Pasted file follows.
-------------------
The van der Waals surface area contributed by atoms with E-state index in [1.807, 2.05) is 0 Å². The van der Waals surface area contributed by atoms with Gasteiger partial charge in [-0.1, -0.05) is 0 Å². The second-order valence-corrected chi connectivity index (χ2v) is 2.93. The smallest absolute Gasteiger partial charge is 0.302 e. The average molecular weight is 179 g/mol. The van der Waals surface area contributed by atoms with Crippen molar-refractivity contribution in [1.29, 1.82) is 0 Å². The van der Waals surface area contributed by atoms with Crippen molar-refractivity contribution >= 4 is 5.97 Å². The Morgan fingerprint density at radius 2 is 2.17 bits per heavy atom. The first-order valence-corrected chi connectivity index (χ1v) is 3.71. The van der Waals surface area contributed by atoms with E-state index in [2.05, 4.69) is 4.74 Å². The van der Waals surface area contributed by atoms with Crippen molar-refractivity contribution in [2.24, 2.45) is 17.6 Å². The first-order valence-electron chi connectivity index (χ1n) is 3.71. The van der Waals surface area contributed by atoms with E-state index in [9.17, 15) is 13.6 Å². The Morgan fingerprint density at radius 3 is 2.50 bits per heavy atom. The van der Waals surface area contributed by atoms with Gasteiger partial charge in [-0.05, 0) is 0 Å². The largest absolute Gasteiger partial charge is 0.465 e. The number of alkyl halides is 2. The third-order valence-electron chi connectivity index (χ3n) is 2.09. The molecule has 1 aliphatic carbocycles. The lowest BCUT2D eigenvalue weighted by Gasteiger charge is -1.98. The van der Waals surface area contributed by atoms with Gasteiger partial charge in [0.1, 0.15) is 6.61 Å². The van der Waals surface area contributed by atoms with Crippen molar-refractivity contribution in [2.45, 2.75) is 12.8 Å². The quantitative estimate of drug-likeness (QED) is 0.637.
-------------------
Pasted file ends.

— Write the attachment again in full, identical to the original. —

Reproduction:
The van der Waals surface area contributed by atoms with E-state index in [1.807, 2.05) is 0 Å². The van der Waals surface area contributed by atoms with Gasteiger partial charge in [-0.1, -0.05) is 0 Å². The second-order valence-corrected chi connectivity index (χ2v) is 2.93. The smallest absolute Gasteiger partial charge is 0.302 e. The average molecular weight is 179 g/mol. The van der Waals surface area contributed by atoms with Crippen molar-refractivity contribution in [1.29, 1.82) is 0 Å². The van der Waals surface area contributed by atoms with Crippen molar-refractivity contribution >= 4 is 5.97 Å². The Morgan fingerprint density at radius 2 is 2.17 bits per heavy atom. The first-order valence-corrected chi connectivity index (χ1v) is 3.71. The van der Waals surface area contributed by atoms with E-state index in [2.05, 4.69) is 4.74 Å². The van der Waals surface area contributed by atoms with Crippen molar-refractivity contribution in [2.24, 2.45) is 17.6 Å². The first-order valence-electron chi connectivity index (χ1n) is 3.71. The van der Waals surface area contributed by atoms with E-state index in [9.17, 15) is 13.6 Å². The Morgan fingerprint density at radius 3 is 2.50 bits per heavy atom. The van der Waals surface area contributed by atoms with Gasteiger partial charge in [-0.05, 0) is 0 Å². The largest absolute Gasteiger partial charge is 0.465 e. The number of alkyl halides is 2. The third-order valence-electron chi connectivity index (χ3n) is 2.09. The molecule has 1 aliphatic carbocycles. The lowest BCUT2D eigenvalue weighted by Gasteiger charge is -1.98. The van der Waals surface area contributed by atoms with Gasteiger partial charge in [0.1, 0.15) is 6.61 Å². The van der Waals surface area contributed by atoms with Crippen molar-refractivity contribution in [2.45, 2.75) is 12.8 Å². The quantitative estimate of drug-likeness (QED) is 0.637.